BRISTOL COMMERCIAL ROOMS AND ATTACHED AREA RAILINGS

Overview

Heritage Category: Listed Building

Grade: II*

List Entry Number: 1202152

Date first listed: 08-Jan-1959

Date of most recent amendment: 30-Dec-1994

Statutory Address: BRISTOL COMMERCIAL ROOMS AND ATTACHED AREA RAILINGS, 43, CORN STREET

Map

Ordnance survey map of BRISTOL COMMERCIAL ROOMS AND ATTACHED AREA RAILINGS
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Location

Statutory Address: BRISTOL COMMERCIAL ROOMS AND ATTACHED AREA RAILINGS, 43, CORN STREET

The building or site itself may lie within the boundary of more than one authority.

District: City of Bristol (Unitary Authority)

National Grid Reference: ST 58790 72998

Summary

Legacy Record - This information may be included in the List Entry Details.

Reasons for Designation

Legacy Record - This information may be included in the List Entry Details.

History

Legacy Record - This information may be included in the List Entry Details.

Details

BRISTOL

ST5872NE CORN STREET, Centre 901-1/16/567 (North West side) 08/01/59 No.43 Bristol Commercial Rooms and attached area railings (Formerly Listed as: CORN STREET (North side) No.43 Bristol Commercial Rooms)

GV II*

Club, above bank vault now restaurant. 1810. By CA Busby. Sculpture by JG Bubb. Limestone ashlar, roof not visible. Open plan. Neoclassical style. Single storey and basement; 2-window range. A symmetrical front has a pedimented Ionic tetrastyle front, with a recessed centre and single windows each side, a sill band, entablature and blocking course, and tall parapet set back with a dentil cornice and blocking course. 2 doorways have architraves to half-glazed double doors beneath a dentil cornice round the central recess, with a wide panel above of Britannia being brought the 4 corners of the world. The windows have panelled aprons, carved sill blocks, architraves and pediments. Above are 2 female statues flanking Britannia to the middle with a spear and shield. Left-hand marble winder steps down to a basement doorway with a coffered segmental head, marble-lined area in front with green marble pilasters, panelled double doors and overlight; in front are double cast-iron gates with turned balusters, and cartouches inscribed THE OCEAN SAFE DEPOSIT. INTERIOR: large club room with a dentil cornice, rectangular ceiling opening with panelled spandrels to a glazed drum, with caryatids and lattice glazing to a domed ceiling; 2 fire surrounds each side have black reeded jambs to corner roundels, and an Ionic tetrastyle timber screen to the rear; at the S end is a clock, and the N end a matching dial giving wind direction; the doorway into the room has a good shell hood and pediment above. Rear left-hand dining room has a crested cornice and balcony, now floored over, with bowed cast-iron railings, and black marble Egyptian Revival-style fire surround with battered jambs and reeded coved corbels to the mantel shelf; entrance lobby lined with green marble, with brown faience dressings to doorways, and green coffered faience ceiling. Details of the basement include a marble lined and floored lobby with green marble pilasters and architrave to a half-glazed door, a panelled left-hand room with festoon, moulded beams and black and white marble floor, and a steel-lined former security vault to the right-hand side with safe doors. SUBSIDIARY FEATURES: attached front area cast-iron railings with diagonal bars to central circles, and posts for sliding gates. Bristol's first building with Neoclassical awareness of accurate historical precedence, following on from Harrison's Lyceum in Liverpool. Used as club for mercantile interests, hence the wind vane indicator to advise on the arrival of shipping. (Gomme A, Jenner M and Little B: Bristol, An Architectural History: Bristol: 1979-: 232; The Buildings of England: Pevsner N: North Somerset and Bristol: London: 1958-: 424).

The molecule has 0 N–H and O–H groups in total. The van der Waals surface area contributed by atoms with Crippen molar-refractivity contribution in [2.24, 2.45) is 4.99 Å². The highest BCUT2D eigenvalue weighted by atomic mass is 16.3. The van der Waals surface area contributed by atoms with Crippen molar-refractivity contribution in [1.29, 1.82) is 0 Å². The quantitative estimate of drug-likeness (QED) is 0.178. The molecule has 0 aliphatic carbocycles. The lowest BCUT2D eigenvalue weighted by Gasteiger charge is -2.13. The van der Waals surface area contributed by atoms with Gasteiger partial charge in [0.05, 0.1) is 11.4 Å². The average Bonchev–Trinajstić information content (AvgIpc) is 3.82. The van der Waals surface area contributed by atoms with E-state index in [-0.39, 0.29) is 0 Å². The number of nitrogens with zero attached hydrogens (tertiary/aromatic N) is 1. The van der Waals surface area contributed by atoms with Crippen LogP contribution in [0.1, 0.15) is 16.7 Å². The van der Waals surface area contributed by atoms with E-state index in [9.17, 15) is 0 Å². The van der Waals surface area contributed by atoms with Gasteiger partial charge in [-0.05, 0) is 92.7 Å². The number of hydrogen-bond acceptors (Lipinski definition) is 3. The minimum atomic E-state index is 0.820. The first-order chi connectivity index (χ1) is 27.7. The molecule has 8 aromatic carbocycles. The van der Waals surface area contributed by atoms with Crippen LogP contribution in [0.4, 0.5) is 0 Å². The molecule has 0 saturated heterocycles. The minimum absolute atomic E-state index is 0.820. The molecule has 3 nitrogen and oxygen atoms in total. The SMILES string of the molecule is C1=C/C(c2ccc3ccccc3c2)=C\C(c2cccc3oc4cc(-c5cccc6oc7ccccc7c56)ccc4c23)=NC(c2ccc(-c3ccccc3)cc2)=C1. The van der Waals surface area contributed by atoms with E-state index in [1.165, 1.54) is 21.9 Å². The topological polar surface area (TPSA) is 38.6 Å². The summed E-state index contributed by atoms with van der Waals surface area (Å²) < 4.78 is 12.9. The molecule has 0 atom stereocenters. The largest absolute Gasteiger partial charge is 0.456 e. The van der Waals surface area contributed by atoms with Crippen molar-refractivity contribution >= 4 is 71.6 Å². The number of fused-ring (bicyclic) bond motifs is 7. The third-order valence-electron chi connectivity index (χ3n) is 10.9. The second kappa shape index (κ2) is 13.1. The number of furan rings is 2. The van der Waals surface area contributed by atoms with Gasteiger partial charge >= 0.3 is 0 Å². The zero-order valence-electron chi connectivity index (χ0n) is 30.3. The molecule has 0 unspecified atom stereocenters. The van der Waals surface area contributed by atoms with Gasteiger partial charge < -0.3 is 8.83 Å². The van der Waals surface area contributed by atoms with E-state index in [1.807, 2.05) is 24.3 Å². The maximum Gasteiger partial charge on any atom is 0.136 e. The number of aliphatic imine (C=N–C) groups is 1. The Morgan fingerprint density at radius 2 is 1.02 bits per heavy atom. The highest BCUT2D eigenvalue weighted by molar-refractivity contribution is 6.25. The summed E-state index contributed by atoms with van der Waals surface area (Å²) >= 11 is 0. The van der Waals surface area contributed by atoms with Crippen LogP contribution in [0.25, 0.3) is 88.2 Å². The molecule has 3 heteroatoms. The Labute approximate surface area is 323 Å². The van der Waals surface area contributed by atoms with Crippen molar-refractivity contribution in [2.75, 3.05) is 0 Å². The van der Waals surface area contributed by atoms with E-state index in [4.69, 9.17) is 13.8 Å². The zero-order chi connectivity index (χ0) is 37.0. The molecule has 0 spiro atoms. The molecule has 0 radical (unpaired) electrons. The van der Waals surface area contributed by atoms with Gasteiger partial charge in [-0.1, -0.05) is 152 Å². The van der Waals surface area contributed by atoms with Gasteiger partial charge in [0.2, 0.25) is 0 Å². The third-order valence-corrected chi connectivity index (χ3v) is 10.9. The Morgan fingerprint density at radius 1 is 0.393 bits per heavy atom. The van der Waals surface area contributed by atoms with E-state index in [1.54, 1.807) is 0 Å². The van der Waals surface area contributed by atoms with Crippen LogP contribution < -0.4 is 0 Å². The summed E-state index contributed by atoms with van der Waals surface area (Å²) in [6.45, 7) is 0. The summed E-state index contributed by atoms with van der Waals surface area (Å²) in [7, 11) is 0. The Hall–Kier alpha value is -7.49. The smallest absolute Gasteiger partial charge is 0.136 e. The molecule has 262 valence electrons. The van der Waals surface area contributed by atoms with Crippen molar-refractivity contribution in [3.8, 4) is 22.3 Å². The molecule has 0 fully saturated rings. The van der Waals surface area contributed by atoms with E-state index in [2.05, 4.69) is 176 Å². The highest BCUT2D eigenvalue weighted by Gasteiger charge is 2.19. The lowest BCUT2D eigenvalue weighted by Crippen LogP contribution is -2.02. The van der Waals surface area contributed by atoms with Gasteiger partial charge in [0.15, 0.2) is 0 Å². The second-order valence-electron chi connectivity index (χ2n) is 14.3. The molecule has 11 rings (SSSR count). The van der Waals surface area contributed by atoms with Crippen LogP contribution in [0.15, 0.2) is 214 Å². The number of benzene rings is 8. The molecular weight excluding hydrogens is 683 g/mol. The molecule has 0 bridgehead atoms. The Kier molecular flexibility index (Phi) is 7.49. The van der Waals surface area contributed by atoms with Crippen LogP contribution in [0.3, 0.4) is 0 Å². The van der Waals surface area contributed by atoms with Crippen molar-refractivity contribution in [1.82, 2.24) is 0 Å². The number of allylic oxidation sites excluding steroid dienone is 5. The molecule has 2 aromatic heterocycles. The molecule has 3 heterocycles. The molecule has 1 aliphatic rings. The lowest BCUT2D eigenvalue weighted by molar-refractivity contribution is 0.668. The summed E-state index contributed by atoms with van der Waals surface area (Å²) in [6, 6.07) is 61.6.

Listing NGR: ST5879072998

Legacy

The contents of this record have been generated from a legacy data system.

Legacy System number: 379373

Legacy System: LBS

Sources

Books and journals
Gomme, A H, Jenner, M, Little, B D G, Bristol, An Architectural History, (1979), 232
Pevsner, N, The Buildings of England: North Somerset and Bristol, (1958), 424

End of official listing